Even in the case of a shareholder litigation (which is considered the most vicious of all litigation types), as Prof. Georgi D. Kaltchev of International University College (Bulgaria) proves, the probability of shareholder wealth falling is low. In his November 2009 paper titled, Securities litigation and stock returns, Kaltchev proves how his hypothesis “that shareholder litigation announcements negatively affect stock returns, only finds partial support.” As per him, in more than 67% of the cases, wealth is not lost.

If the company involved in litigation adopts a heavy PR, advertising and marketing strategy (Promotion, Price & Place of 5Ps, like Walmart did by saving theaverage American household $2,500, as per Global Insight), allows innovation (Product of 5Ps, like Apple) to overshadow competition and targets the right segment (Positioning of 5Ps, like BlackBerry), litigation and court cases will only play in favour of the accused.

For companies that earn their bread and butter in the IT space, lack of innovation and absence of right positioning is poison. Why is it that Microsoft and Dell have lost tremendous value in the market, even when they have been quick to move to new emerging markets? Blame their stalled innovation engines, not litigation. About 10 years back (January 3, 2000), Microsoft was the most valuable company in the world with an m-cap of $466 billion. Then, besides 500-odd court cases, a series of innovation hiccups occurred. The Vista failed, the ‘Courier’ tablet idea planned for launch in early 2009 was dumped, its entry into the handset hardware market with the Kin was a disaster, the Zune music player was also an out-and-out failure, and its Windows software for smartphones is still scouting for a credible platform.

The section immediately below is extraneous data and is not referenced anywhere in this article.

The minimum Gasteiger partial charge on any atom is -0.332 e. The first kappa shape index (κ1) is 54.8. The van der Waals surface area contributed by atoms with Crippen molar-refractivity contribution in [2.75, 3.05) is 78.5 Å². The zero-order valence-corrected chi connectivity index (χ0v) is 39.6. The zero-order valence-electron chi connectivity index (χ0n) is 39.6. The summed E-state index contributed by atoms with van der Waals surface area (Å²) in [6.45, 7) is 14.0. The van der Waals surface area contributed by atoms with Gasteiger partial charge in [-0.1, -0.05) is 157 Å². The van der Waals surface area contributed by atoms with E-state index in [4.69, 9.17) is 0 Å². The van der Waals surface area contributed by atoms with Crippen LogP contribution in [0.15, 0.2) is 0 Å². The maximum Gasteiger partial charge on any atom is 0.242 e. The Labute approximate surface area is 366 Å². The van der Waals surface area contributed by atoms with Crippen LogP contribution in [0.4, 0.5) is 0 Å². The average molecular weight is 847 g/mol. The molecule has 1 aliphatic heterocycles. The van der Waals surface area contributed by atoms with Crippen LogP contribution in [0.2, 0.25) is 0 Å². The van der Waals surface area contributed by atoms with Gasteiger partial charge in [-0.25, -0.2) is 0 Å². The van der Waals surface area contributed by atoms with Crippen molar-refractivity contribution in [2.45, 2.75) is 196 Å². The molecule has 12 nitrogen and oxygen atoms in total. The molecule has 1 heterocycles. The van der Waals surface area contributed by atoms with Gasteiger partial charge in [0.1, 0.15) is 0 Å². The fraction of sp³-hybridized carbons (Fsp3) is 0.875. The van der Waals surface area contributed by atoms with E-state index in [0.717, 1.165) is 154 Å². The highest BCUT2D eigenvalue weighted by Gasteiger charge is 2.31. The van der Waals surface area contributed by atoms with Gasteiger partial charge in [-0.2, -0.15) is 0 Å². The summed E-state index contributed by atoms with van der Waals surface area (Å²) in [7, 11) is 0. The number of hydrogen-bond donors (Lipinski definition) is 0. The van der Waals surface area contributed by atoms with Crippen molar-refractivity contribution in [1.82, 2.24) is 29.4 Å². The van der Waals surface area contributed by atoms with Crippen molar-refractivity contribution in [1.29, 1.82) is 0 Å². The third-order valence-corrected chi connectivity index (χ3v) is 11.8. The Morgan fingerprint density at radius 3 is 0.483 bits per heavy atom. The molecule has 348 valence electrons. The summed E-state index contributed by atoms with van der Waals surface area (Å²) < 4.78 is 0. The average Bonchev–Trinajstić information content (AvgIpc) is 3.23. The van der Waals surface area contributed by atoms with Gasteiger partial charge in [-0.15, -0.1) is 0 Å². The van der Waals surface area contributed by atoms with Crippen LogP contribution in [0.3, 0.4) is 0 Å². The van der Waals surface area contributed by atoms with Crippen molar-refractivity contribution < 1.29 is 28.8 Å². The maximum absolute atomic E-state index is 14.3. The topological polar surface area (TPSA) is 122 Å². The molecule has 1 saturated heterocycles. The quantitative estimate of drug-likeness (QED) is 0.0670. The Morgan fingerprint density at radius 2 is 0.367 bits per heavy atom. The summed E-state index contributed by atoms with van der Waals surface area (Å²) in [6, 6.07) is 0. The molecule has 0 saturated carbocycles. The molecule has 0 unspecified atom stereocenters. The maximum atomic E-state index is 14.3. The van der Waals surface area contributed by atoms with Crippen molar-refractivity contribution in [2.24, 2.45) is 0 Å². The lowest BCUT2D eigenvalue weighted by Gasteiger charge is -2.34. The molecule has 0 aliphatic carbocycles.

Of course, its SQL Server has made news, but then, what’s so innovative about a database server when everyone has already started talking about cloud computing? For Microsoft, the litigations (for lack of innovations to advertise about!) have played against investor sentiments. Litigations do prove how any company is still trying to test out something new.

That’s good. But when you keep the investors guessing forever, you’re in trouble. Like Microsoft, which has lost 53.52% of its value since 2000, Dell & Motorola are no different. From m-caps of $111 billion & $56 billion a decade back, the companies are today valued at $27.51 billion & $14.87 billion – reductions of 75.22% & 73.45% respectively.

Pharmaceutical companies over decades have been known to live through patent infringement lawsuits. The count of these increased from 81 in FY2005 to over 243 in FY2010. During the same period, generic players (which were taken to court by Big Pharmas), have won 70% of the cases – which directly translates to $60 million in revenues during the first six months for the generic players. This gain, after spending $5 million on an average on each challenge, sounds quite a deal. As new drug development pipelines are drying up, with no new blockbuster in sight till at least 2015, the next three-four years will witness many more litigations, where it could mean an increasing count of generics suing generics! In short – the lawsuits will get to you sooner than you thought. Gear up.

There is a joke which does the rounds in America. After the Feds, it’s Walmart which gets the maximum summons. It’s true. Consider this; how many will be surprised if you told them that companies in the technology & telecom industry are the ones sued the most (with drug makers at #2)? My guess is – none. And my advise is, ride on the opportunities. This time, they come in the name of litigations. If the courtroom-savvy-employee- whipping Walmart can, if the patentinfringing- Xerox GUI-stealing Apple can, so can any other company. Advertise, innovate, grow, and don’t you worry about litigations. They never could catch even Al Capone on that.